The State of E-Commerce Fulfillment

The trend towards outsourcing e-commerce logistics has gained significant momentum for years. Online retailers are often no longer sending goods to their customers themselves, but have them packaged and shipped as quickly as possible by external fulfillment service providers.

Due to the growing demand for fulfillment services, new suppliers continue to enter the market. Shopify, a provider of software that enables small and medium-sized retailers to create their online shops, recently announced the establishment of its fulfillment network. They plan to invest approximately $1 billion over the next few years to provide its 800,000 online merchants with their fulfillment services. Merchants will be able to hand over the entire inventory management, shipping, and returns processing to Shopify. This is supposed to make it even easier to set up and operate an online shop and subsequently allows merchants to concentrate on the production and distribution of their goods. In early September, Shopify also acquired 6 River Systems, a provider of collaborative storage robots, for $450 million to accelerate the rollout of its network.

Shopify is planning to invest ~ $1 billion over the next few years to provide its 800,000 online merchants with fulfillment services.

With the fulfillment network, Shopify makes itself even more attractive to retailers and provides good arguments not to migrate to the competition. At the same time, offering fast, reliable shipping helps merchants attract new customers and retain existing ones. This network effect should help Shopify continue to grow over the next few years.

The undisputed leader in the fulfillment space (at least for the time being) continues to be Amazon, which began to dominate the market similarly.

Since 2006, Amazon has been offering merchants access to Amazon’s logistics services via Fulfillment by Amazon (FBA). In the US, 73% of all top sellers used FBA services in December 2018, while in Germany, the figure was 46% at the same time (January 2017: 33%).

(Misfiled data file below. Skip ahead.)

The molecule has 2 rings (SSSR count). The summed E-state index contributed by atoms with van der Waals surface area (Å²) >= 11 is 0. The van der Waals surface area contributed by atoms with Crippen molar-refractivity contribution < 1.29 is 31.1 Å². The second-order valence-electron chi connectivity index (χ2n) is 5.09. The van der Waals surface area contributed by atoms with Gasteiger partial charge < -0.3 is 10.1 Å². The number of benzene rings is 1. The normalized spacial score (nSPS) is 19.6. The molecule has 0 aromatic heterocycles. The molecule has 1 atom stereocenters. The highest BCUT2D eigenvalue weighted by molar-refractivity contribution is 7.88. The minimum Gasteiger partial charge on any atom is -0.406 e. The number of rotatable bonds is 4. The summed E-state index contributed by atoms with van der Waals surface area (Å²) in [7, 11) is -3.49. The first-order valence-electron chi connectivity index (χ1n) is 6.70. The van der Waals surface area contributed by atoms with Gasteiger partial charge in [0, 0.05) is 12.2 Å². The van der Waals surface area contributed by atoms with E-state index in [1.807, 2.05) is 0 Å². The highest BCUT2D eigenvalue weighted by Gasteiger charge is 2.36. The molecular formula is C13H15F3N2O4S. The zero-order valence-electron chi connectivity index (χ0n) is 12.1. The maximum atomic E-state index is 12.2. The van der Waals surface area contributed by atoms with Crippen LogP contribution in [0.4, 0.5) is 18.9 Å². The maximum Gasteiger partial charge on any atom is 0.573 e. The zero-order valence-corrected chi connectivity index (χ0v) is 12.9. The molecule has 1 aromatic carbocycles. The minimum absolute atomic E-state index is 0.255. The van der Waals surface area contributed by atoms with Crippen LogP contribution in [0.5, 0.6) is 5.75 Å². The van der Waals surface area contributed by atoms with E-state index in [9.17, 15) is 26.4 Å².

The acquisition of Kiva cost Amazon a total of $775 million in 2012. It allowed Amazon to reduce its fulfillment costs by around 20%.

Amazon initially acquired Kiva (now Amazon Robotics), a provider that made it possible to automate its department stores. Kiva’s robots autonomously find the ordered items in the warehouse and take them to the warehouse worker, who then packs the parcel ready for dispatch. The acquisition of Kiva cost Amazon a total of $775 million in 2012. It allowed Amazon to reduce its fulfillment costs by around 20% and at the same time, paralyzing the competition by taking Kiva’s robots off the market. Due to patents and the difficulty of replicating Kiva’s expertise, new robotics companies have only been able to offer comparable systems in recent years.

Such significant investments by tech companies will drastically change the fulfillment market in the coming years and pose new challenges for smaller suppliers in particular. To avoid becoming dependent on Amazon, Shopify, etc., smaller fulfillment service providers will need to develop their digital competencies. Since the necessary experience and resources may not be available internally, third-party providers are expected to offer an increasing variety of integration services.

The ongoing digitalization of fulfillment service providers also offers retailers an optimistic outlook for the future. In the future, they will be able to access more providers with more services and better conditions even more flexibly.